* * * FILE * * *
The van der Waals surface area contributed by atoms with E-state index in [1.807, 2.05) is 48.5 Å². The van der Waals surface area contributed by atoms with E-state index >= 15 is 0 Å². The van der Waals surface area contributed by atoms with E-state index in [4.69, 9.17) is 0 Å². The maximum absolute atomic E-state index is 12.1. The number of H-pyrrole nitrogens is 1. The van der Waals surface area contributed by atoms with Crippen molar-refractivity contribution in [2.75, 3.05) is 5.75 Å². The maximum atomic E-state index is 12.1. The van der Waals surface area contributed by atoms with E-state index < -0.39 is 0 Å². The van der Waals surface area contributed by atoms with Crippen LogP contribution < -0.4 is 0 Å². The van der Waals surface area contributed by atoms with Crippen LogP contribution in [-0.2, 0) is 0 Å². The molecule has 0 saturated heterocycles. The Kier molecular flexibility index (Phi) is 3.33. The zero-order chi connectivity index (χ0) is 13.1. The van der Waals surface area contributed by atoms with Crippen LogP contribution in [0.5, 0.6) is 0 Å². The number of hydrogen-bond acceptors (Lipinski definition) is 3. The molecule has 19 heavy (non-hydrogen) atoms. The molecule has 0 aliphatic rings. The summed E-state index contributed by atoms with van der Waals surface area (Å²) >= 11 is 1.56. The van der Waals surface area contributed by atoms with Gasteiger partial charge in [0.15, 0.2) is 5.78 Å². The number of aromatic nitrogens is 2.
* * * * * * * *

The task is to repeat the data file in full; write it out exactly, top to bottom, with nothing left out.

The van der Waals surface area contributed by atoms with E-state index in [1.807, 2.05) is 48.5 Å². The van der Waals surface area contributed by atoms with E-state index >= 15 is 0 Å². The van der Waals surface area contributed by atoms with E-state index in [4.69, 9.17) is 0 Å². The maximum absolute atomic E-state index is 12.1. The number of H-pyrrole nitrogens is 1. The van der Waals surface area contributed by atoms with Crippen molar-refractivity contribution in [2.75, 3.05) is 5.75 Å². The maximum atomic E-state index is 12.1. The van der Waals surface area contributed by atoms with E-state index < -0.39 is 0 Å². The van der Waals surface area contributed by atoms with Crippen LogP contribution < -0.4 is 0 Å². The van der Waals surface area contributed by atoms with Crippen LogP contribution in [-0.2, 0) is 0 Å². The molecule has 0 saturated heterocycles. The Kier molecular flexibility index (Phi) is 3.33. The zero-order chi connectivity index (χ0) is 13.1. The van der Waals surface area contributed by atoms with Crippen LogP contribution in [0.5, 0.6) is 0 Å². The number of hydrogen-bond acceptors (Lipinski definition) is 3. The molecule has 19 heavy (non-hydrogen) atoms. The molecule has 0 aliphatic rings. The summed E-state index contributed by atoms with van der Waals surface area (Å²) >= 11 is 1.56. The van der Waals surface area contributed by atoms with Gasteiger partial charge in [0.15, 0.2) is 5.78 Å². The number of aromatic nitrogens is 2.